Colleges and Universities--a short guide for 2004
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Colleges and Universities--a short guide for 2004

 
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Author Message
Yeechang Lee
Guest





Posted: Thu Apr 01, 2004 3:12 pm    Post subject: Colleges and Universities--a short guide for 2004 Reply with quote

Now that it's the time of the year schools are sending out acceptance
letters to eager applicants, I think this is a good time to repost a
document of mine that has enlightened many on Usenet.

---------------------------

There are, according to one estimate, 1600 institutions of higher
learning in the United States. Unlike other nations, many of
America's colleges and universities are privately run in addition to
the government-supported schools. Since public schools often have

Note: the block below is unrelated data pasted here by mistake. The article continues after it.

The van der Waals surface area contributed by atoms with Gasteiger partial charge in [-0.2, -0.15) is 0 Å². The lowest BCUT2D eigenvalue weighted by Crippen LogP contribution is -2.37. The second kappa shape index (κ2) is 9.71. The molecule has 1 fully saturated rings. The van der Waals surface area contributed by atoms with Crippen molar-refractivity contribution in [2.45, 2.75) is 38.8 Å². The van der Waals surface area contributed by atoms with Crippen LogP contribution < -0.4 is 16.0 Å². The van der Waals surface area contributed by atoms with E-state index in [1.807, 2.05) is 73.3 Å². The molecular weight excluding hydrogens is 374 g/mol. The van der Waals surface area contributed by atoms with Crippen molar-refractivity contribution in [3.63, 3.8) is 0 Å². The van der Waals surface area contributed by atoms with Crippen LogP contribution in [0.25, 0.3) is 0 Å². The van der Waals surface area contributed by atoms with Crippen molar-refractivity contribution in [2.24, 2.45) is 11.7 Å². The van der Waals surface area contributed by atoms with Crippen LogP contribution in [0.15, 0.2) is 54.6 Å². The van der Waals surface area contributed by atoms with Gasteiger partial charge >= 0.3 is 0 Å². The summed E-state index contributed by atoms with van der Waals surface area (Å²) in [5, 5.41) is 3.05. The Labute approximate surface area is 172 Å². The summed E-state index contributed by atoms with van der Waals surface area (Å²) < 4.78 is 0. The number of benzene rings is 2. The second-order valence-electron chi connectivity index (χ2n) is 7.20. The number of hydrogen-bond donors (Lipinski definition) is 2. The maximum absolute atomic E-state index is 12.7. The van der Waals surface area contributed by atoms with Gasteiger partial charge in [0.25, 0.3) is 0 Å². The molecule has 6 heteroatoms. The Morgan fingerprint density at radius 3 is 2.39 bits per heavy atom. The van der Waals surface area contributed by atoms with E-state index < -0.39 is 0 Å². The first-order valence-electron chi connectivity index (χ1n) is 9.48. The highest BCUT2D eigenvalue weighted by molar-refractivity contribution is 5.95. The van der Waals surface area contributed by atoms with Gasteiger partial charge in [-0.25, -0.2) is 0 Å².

tuitions far lower than their private counterparts, thus consequently
impacting financial aid, the question of how to tell public and
private schools apart is an important one. For that matter, what's
with the whole "college" vs. "university" thing, anyway? It's all
easy, if you keep some simple principles in mind.

*) A _college_ does not offer degrees beyond the BA/BS level.
Examples: Boston College, Dartmouth College, The College of
William and Mary, Bryn Mawr College

*) A _university_ [1] does offer degrees beyond the BA/BS level. These
typically include law, medicine, and MBA degrees.
Examples: Princeton University, Wesleyan University

*) An _institute_ or a _polytechnic_ offers vocational-technical
degrees in fields like automobile or appliance repair. They may be
public or private (see below).
Examples: Massachusetts Institute of Technology, California
Institute of Technology, Rensselaer Polytechnic Institute,
California Polytechnic State University